“Because of the harmonisation processes taking place in the European Union and the Association of Southeast Asian Nations, as well as the number of regulations under review or development at national levels across the world, regulatory focus at Codex level is on many common issues,” said IADSA director of regulatory affairs, David Pineda Ereño.
“What we see in Codex adopted as Standards and Guidelines we will see in other countries in the next few years; some directly adopted, others with amendments.”
Pineda Ereño added: “For example, many countries are moving towards safety based levels rather than Recommended Daily Allowances following Codex’s adoption of the scientific risk assessment principle and the specific steps for setting maximum levels.”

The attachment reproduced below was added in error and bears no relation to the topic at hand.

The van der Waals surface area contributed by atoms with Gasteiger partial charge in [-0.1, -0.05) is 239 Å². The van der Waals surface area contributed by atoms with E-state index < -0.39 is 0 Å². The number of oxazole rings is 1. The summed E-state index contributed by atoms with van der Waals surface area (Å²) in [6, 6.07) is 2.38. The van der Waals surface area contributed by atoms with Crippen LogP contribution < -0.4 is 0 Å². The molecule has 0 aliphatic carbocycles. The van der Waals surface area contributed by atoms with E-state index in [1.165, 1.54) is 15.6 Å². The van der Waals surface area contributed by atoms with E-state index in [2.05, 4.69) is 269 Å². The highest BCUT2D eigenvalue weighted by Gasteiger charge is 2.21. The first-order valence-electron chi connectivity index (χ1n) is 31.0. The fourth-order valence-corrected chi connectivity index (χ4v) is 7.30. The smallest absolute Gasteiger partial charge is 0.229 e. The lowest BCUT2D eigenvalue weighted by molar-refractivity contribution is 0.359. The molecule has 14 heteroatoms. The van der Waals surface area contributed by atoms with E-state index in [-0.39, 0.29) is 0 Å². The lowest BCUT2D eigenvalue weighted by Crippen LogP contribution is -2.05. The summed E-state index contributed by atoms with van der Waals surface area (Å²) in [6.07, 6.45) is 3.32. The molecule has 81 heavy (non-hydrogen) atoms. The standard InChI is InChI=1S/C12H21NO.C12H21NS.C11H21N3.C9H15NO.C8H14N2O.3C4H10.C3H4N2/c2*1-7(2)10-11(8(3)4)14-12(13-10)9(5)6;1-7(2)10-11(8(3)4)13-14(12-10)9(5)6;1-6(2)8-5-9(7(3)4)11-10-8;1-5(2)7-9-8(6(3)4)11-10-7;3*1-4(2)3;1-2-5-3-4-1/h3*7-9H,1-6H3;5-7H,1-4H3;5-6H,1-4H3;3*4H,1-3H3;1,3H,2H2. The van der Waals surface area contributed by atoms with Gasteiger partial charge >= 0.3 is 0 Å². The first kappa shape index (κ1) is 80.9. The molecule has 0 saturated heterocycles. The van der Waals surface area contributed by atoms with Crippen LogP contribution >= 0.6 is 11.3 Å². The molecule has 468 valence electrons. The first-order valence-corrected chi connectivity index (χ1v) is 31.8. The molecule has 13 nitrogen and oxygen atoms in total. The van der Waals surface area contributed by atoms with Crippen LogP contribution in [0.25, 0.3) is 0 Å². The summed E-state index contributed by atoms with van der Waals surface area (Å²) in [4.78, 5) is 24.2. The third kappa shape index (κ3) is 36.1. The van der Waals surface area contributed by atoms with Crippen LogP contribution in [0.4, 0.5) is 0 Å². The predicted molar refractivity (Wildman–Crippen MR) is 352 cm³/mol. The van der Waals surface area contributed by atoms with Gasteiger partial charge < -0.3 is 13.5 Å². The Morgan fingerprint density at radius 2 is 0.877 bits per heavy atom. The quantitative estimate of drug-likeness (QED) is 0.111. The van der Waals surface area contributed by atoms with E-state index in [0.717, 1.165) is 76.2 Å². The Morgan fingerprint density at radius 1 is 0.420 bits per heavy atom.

“Additionally, if there is a problem at WTO level, the Codex guidelines are used as a reference point.”
Codex Alimentarius was created by the World Health Organization (WHO) and Food and Agriculture Organization (FAO) 50 years ago to develop international food law guidelines. It has developed over 300 standards and advisory texts in that time.